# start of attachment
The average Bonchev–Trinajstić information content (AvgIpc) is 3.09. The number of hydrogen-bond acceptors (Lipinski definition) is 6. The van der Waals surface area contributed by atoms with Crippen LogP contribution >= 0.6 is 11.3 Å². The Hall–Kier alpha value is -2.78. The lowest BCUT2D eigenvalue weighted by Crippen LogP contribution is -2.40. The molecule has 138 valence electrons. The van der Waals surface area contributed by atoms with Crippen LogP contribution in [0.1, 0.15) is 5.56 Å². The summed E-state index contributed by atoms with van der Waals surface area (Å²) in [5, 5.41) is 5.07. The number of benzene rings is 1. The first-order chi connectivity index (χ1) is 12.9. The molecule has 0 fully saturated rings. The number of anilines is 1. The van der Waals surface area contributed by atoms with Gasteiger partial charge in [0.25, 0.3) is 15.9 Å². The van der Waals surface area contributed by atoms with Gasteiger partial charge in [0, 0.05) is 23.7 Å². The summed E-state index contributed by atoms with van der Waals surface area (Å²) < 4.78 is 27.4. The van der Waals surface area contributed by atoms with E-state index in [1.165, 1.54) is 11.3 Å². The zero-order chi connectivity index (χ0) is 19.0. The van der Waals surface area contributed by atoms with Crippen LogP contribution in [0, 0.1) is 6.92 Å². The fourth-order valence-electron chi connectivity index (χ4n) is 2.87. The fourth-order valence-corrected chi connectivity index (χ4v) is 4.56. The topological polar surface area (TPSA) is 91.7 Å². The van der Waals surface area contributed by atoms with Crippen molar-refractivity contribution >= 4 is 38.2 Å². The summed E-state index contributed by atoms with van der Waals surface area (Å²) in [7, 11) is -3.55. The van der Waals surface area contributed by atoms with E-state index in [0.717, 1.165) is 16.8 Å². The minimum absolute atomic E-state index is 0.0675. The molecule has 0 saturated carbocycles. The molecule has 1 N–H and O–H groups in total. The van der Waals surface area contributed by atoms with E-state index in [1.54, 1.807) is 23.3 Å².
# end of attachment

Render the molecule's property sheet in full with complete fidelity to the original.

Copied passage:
The average Bonchev–Trinajstić information content (AvgIpc) is 3.09. The number of hydrogen-bond acceptors (Lipinski definition) is 6. The van der Waals surface area contributed by atoms with Crippen LogP contribution >= 0.6 is 11.3 Å². The Hall–Kier alpha value is -2.78. The lowest BCUT2D eigenvalue weighted by Crippen LogP contribution is -2.40. The molecule has 138 valence electrons. The van der Waals surface area contributed by atoms with Crippen LogP contribution in [0.1, 0.15) is 5.56 Å². The summed E-state index contributed by atoms with van der Waals surface area (Å²) in [5, 5.41) is 5.07. The number of benzene rings is 1. The first-order chi connectivity index (χ1) is 12.9. The molecule has 0 fully saturated rings. The number of anilines is 1. The van der Waals surface area contributed by atoms with Gasteiger partial charge in [0.25, 0.3) is 15.9 Å². The van der Waals surface area contributed by atoms with Gasteiger partial charge in [0, 0.05) is 23.7 Å². The summed E-state index contributed by atoms with van der Waals surface area (Å²) < 4.78 is 27.4. The van der Waals surface area contributed by atoms with E-state index in [1.165, 1.54) is 11.3 Å². The zero-order chi connectivity index (χ0) is 19.0. The van der Waals surface area contributed by atoms with Crippen LogP contribution in [0, 0.1) is 6.92 Å². The fourth-order valence-electron chi connectivity index (χ4n) is 2.87. The fourth-order valence-corrected chi connectivity index (χ4v) is 4.56. The topological polar surface area (TPSA) is 91.7 Å². The van der Waals surface area contributed by atoms with Crippen molar-refractivity contribution >= 4 is 38.2 Å². The summed E-state index contributed by atoms with van der Waals surface area (Å²) in [7, 11) is -3.55. The van der Waals surface area contributed by atoms with E-state index in [0.717, 1.165) is 16.8 Å². The minimum absolute atomic E-state index is 0.0675. The molecule has 0 saturated carbocycles. The molecule has 1 N–H and O–H groups in total. The van der Waals surface area contributed by atoms with E-state index in [1.54, 1.807) is 23.3 Å².